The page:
Business & Technology
The European Union's General Data Protection Regulation (GDPR) is scheduled to come into effect in May of 2018. While this is a regional regulation, the nature of today's interconnected economies means that it has global implications. GDPR clearly establishes the rights of EU citizens to control their personal data, while imposing new responsibilities on organizations to protect that data.
New protections for personally identifiable information (PII) include an individual's right to explicitly approve the usage of their personal data, as well as the right to be forgotten; which enables individuals to demand that an organization purge any personal data about them. In addition, it imposes a requirement that organizations publicly report any data breaches impacting EU persons within 72 hours of their discovery.
The EU intends to enforce GDPR through a series of stiff fines, sanctions, and injured-party compensations. These fines range from up to 10 million euro, or 2% of an organization's revenue for minor infractions, to 20 million euro, or 4% of an organization's revenue, whichever is higher. These regulations aren't just for EU-based organizations. In fact, they apply to any organization doing business in the EU or with EU citizens, regardless of size or industry.
These new regulations are in line with the EU's traditional practice of using high-profile cases and fines to get the attention of the marketplace. Traditionally, Europe and the U.S. have approached regulatory compliance differently; the EU regulates, while the U.S. litigates. Of course, GDPR is about much more than the penalties. This is also about protecting individuals, while ensuring that companies remain viable in today's new digital economy.
We are in the midst of one of the most far-reaching evolutions in the history of the global economy, and it is primarily being driven by digital transformation. But cybersecurity needs to be much more than simply a defensive mechanism. It needs to be an enabler of digital transformation. To achieve this, organizations need to focus on building a comprehensive cybersecurity architecture that protects themselves and their customers regardless of where they conduct business, allowing organizations to securely expand wherever and whenever they need. This requires a security framework that can see and share threat intelligence, adapt to network changes, and automatically respond regardless of where a breach occurs.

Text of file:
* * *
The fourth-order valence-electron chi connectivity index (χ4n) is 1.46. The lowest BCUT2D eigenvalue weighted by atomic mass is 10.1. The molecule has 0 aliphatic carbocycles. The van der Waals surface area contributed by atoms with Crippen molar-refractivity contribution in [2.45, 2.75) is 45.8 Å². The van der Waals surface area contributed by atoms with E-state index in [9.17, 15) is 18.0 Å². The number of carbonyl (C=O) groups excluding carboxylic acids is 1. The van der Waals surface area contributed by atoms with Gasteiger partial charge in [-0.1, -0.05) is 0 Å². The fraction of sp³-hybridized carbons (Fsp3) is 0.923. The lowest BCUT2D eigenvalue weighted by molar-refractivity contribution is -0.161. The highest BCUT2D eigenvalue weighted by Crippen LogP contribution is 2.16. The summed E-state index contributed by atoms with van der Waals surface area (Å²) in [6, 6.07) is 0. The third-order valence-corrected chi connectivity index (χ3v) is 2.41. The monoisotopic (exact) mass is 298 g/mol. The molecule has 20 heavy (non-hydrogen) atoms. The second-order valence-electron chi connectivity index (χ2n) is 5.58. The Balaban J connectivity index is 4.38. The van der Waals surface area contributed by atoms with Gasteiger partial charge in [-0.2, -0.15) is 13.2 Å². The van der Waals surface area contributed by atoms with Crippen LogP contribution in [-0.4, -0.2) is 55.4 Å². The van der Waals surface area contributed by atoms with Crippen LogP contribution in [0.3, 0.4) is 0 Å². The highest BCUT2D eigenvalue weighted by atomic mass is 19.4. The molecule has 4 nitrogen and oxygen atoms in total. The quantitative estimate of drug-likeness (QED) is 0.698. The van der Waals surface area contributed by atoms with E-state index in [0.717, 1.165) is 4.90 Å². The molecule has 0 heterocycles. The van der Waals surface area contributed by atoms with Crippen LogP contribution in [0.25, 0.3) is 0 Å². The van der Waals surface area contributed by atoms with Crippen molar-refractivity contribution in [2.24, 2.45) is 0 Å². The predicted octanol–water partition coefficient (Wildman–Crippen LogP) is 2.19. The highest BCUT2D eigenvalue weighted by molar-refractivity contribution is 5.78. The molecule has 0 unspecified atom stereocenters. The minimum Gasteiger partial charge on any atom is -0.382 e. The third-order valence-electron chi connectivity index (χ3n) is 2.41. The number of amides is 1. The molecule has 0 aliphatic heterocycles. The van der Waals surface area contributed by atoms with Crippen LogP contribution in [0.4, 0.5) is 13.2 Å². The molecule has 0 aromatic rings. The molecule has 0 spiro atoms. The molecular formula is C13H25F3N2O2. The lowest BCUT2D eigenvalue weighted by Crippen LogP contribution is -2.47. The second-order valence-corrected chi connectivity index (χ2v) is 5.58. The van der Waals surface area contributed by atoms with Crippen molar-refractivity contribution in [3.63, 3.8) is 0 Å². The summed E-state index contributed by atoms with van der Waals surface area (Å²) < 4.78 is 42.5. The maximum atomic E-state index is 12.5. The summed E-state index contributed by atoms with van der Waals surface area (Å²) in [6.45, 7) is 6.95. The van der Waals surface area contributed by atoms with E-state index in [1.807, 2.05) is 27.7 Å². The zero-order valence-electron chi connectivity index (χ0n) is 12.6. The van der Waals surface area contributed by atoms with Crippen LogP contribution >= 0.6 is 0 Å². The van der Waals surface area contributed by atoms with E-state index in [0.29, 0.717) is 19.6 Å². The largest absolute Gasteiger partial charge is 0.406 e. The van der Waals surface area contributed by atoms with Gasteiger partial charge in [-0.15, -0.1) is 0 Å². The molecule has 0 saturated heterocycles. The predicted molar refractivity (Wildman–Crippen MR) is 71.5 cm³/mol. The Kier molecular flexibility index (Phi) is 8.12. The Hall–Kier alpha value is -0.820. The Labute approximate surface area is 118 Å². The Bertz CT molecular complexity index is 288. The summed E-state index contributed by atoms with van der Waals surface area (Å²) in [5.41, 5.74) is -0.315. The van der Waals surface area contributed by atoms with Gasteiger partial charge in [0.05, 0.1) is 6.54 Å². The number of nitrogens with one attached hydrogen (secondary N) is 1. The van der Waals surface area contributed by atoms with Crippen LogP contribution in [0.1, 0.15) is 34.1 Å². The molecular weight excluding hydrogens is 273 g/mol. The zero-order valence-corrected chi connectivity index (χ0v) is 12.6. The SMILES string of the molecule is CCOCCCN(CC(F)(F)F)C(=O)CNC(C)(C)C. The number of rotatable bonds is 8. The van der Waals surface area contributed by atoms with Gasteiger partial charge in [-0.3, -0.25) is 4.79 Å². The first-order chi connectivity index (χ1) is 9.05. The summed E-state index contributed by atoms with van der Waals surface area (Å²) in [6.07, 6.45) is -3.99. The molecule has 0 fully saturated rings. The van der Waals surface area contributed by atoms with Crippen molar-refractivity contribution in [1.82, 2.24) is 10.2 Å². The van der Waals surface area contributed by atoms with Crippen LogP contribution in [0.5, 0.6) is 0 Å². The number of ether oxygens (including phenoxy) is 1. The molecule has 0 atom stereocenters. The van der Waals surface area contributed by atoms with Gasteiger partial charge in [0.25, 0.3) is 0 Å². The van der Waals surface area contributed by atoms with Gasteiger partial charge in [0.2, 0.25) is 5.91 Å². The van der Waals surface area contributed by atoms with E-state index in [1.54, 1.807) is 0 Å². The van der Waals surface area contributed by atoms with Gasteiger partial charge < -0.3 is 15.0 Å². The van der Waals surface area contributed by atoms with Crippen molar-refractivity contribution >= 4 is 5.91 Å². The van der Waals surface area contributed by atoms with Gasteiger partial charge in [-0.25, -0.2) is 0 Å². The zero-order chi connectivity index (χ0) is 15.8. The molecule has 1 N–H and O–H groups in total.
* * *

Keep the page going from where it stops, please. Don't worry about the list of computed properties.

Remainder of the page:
Unfortunately, because most organizations do not have such a system in place, a significant number are not going to be ready to meet these new requirements. For example, a recent survey found that 61% of U.S. businesses have not even begun to prepare for GDPR, and that 50% will not be able to comply with GDPR when it goes live.
Part of the problem is that most cybersecurity solutions were never designed for the sophisticated threat landscape they now need to protect. As a result, weeks or months regularly lapse between an initial exploit and the detection of that breach. And because so much time passes, it can take further weeks to accurately assess the breadth and scope of a successful compromise that has managed to infiltrate deep into a complex and highly distributed network environment. Part of the challenge with compliance, therefore, is that because most cybersecurity solutions were never designed to gather, share, or correlate data, most forensic analysis is still done by hand. Changing this is going to require rethinking and retooling your cybersecurity infrastructure.
The other reality is that due to the sophistication and velocity of today's attacks, breaches are going to happen regardless of whatever countermeasures organizations take. GDPR has set a 72-hour window to report data breaches without penalty. This means that organizations need to find solutions that move beyond the perimeter and deep into the core of the network, allowing them to uncover breaches as close to the time of infiltration as possible to minimize both the impact of an attack as well as any potential penalties for failing to see and report it. This also means organizations need to have technologies and policies in place that allow them to get out in front of breaches when they occur, such as backup and recovery strategies and dynamic network segmentation for rapid detection and remediation.
Rather than seeing these new regulations as challenges or barriers, organizations would be better off by viewing them as an opportunity to achieve competitive differentiation, as a way to drive digital trust of their brands. Consumer confidence is already being influenced by their perceived risk of conducting transactions with online businesses, or whether their personal data is at risk of being compromised or stolen. Meeting or exceeding regulatory requirements will go a long way towards assuaging those concerns.
The question is - where to begin? A security and data privacy assessment is a good starting point. This starts by understanding your business and brand; what you do, what your short and long-term goals are, and why customers, partners, and employees trust you. Next, you should identify and examine all of the elements of your business that are at risk. Finally, you should implement a risk management strategy designed to protect, detect, report, and respond regardless of where in your distributed network a security event takes place.
To that end, here are six things every organization needs to consider as they prepare to meet the new requirements of GDPR.